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[ The two of us at the moment of writing this post – playing with the front camera on my iPhone. Also: GOOD GOURD could this child look any more like me? The Y chromosome is the only hint I didn’t just spontaneously clone myself. ]

As a Buddhist, I do my best to stay in the here and now. The present moment is the only moment and all of that. And I think that it serves me well as a mother to be fully present with Paulo, both for my own sake to really truly be experiencing each moment, and for his that I’m not off somewhere else when he needs me HERE. However, I absolutely draw the line at *cherishing* the present moment. Won’t do it.

I see a lot of the same sentiment from moms around the interwebs – “I’m going to savor this moment because when I’m old, I’ll miss my babies being young.” And that… that’s not what I’m after. Trying to cling to this moment and bottle it up for future use makes me just as absent as if I was in the future living my life looking back at the past. (It’s like that scene in the last episode of Six Feet Under: “You can’t take a picture of it, it’s already gone.”) I know where this sentiment comes from – I’ve definitely felt it before in P’s life, this feeling of being pre-emptively nostalgic. Your baby is growing up so fast and you already miss it and yet, he’s right there.

I think a lot of this has to do with a certain, for lack of a better word, fetishization of childhood that’s occurred in our culture. We’re told to believe – and we do, for good reason – that our children’s young years are the best. That the purpose of having kids is well, to have kids. We believe that when they’ve grown, the best of it is all over and we’re washed up as parents, doomed to spend the rest of our lives longing for the days of Sesame Street and diapers.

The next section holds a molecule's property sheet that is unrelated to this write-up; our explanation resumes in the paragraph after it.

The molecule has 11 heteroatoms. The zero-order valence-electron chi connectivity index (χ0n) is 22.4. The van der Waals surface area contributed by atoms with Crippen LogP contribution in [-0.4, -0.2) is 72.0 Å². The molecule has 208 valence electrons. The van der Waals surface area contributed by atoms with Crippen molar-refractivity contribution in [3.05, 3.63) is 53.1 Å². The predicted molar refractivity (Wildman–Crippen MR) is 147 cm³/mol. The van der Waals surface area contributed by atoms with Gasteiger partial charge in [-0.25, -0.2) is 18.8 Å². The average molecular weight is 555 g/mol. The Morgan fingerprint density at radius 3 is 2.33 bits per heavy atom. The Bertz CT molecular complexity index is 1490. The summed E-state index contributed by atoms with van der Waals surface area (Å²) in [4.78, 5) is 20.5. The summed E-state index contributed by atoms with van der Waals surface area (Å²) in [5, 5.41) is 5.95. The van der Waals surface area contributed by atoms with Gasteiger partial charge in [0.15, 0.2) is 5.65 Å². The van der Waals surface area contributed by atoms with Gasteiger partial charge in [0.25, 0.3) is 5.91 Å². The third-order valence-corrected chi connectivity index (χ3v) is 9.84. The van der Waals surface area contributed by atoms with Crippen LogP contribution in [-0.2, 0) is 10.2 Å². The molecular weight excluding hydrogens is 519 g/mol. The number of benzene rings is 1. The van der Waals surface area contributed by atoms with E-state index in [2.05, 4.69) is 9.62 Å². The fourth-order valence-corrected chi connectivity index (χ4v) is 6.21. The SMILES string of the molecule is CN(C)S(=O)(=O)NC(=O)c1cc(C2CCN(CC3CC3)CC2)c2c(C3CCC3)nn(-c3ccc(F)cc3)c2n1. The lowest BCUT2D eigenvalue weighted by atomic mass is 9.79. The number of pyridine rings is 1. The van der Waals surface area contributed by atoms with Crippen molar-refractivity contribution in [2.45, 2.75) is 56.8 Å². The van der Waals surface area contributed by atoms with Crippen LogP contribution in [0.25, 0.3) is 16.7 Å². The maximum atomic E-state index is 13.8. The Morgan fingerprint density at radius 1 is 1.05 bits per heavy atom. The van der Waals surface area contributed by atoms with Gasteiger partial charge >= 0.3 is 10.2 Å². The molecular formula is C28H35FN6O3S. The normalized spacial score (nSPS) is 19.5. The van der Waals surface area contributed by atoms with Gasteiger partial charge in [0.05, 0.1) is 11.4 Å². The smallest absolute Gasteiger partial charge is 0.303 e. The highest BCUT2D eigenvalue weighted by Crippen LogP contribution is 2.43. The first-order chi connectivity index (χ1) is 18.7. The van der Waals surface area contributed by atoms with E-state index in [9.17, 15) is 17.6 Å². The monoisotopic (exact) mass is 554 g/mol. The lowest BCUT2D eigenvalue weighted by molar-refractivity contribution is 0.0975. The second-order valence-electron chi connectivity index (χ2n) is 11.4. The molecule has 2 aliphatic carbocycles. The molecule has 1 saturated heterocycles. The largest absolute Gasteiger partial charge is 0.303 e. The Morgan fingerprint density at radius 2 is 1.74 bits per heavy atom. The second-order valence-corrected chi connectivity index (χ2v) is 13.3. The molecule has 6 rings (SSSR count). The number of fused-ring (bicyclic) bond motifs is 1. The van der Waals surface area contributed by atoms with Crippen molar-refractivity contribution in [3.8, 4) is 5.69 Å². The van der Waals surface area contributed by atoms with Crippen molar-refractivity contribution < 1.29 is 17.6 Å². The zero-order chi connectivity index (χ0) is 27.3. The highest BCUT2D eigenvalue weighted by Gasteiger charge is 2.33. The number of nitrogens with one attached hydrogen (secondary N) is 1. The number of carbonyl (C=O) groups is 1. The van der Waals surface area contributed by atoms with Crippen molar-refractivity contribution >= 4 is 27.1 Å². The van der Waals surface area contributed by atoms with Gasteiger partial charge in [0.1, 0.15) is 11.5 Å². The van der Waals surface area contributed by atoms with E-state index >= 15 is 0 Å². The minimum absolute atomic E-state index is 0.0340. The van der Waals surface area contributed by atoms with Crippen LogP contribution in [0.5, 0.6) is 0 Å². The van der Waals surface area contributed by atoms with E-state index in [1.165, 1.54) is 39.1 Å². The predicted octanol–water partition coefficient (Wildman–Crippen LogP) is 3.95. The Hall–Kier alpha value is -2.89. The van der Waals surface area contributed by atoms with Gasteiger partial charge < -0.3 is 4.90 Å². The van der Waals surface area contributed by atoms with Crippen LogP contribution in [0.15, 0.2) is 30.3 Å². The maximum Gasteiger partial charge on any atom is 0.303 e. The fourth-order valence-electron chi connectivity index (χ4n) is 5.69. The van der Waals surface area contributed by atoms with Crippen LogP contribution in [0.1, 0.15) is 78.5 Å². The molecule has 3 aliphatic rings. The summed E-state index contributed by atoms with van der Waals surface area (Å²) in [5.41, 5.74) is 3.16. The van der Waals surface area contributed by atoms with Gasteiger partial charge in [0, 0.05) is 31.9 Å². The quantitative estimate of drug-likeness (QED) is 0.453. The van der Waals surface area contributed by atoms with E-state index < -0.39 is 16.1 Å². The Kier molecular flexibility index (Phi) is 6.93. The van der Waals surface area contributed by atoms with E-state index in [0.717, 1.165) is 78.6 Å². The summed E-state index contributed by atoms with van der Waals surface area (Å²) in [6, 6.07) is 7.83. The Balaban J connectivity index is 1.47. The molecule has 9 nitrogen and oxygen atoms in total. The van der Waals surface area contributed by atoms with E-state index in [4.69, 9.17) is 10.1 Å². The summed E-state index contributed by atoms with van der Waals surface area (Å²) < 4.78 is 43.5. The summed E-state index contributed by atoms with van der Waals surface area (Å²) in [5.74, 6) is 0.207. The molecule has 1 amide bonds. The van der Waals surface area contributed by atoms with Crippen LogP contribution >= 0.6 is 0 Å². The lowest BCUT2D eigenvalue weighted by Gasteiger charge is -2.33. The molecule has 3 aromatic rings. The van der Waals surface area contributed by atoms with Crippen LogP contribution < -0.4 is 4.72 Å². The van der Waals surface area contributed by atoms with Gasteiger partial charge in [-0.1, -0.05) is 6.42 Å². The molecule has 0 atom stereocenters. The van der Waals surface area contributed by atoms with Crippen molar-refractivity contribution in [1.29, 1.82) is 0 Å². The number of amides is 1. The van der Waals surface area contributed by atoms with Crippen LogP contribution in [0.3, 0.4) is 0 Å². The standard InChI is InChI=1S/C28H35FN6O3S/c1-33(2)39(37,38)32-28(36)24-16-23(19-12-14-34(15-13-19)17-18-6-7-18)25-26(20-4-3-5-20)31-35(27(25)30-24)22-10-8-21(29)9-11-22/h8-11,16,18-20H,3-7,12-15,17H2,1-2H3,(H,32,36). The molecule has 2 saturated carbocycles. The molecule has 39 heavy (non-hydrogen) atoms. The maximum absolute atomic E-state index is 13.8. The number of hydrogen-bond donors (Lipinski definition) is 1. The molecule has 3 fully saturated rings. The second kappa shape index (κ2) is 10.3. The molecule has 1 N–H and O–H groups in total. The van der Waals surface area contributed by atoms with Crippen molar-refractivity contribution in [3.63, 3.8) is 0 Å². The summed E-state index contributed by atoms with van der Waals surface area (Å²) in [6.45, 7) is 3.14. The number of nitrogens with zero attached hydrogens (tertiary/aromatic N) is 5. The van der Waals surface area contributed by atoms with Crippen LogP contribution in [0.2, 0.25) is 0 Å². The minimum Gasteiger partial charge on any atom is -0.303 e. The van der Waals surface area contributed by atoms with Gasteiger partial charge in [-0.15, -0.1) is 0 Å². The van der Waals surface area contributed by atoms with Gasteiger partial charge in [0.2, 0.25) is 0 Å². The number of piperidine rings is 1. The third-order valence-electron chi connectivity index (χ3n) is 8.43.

And I’m not going to buy into that. I want to believe that whatever present moment I’m in is valuable and joyful, not that there are certain present moments that need to be saved in a memory-bank for future use because when they run out, the fun of parenthood is over. For me, when I decided to have a child it was to experience another person’s life as their parent – not simply to have a kid. I hope to enjoy being Paulo’s mom just as much when he’s 19 years old as I do when he’s 19 mos. And when he’s grown up, I hope to enjoy having a grown son. Sure, there are always fond memories of the past and yes, childhood is absolutely a magical thing that you don’t get the chance to re-do later on, but I don’t want to think of myself as being 60 with a 30yr old son and ย pining for his younger days. What an insult that would be to grown-up Paulo if I thought that the best part of his life was already over!

So, I’ll be here in the present moment whether that present moment be playing the hug game or listening to the latest in his repertoire of tantrums, but I won’t be cherishing it. The present moment is, by nature, fleeting and when you try to store it up, you miss it. The mind-game of trying to live in the present as if you were in the future looking back on now is just as damaging to being truly in the moment as if you were, well, spending your time now looking back on the past. You put so much expectation on the moment that you aren’t fully experiencing it – you’re too busy filming the moment for your mind scrap-book.

I hope that when P’s childhood is over, my mind scrap-book has plenty of fond memories, for sure. But mostly I hope that whatever moment we’re in, I can enjoy being his mom – for he’ll always be my baby, even when he’s no longer my baby.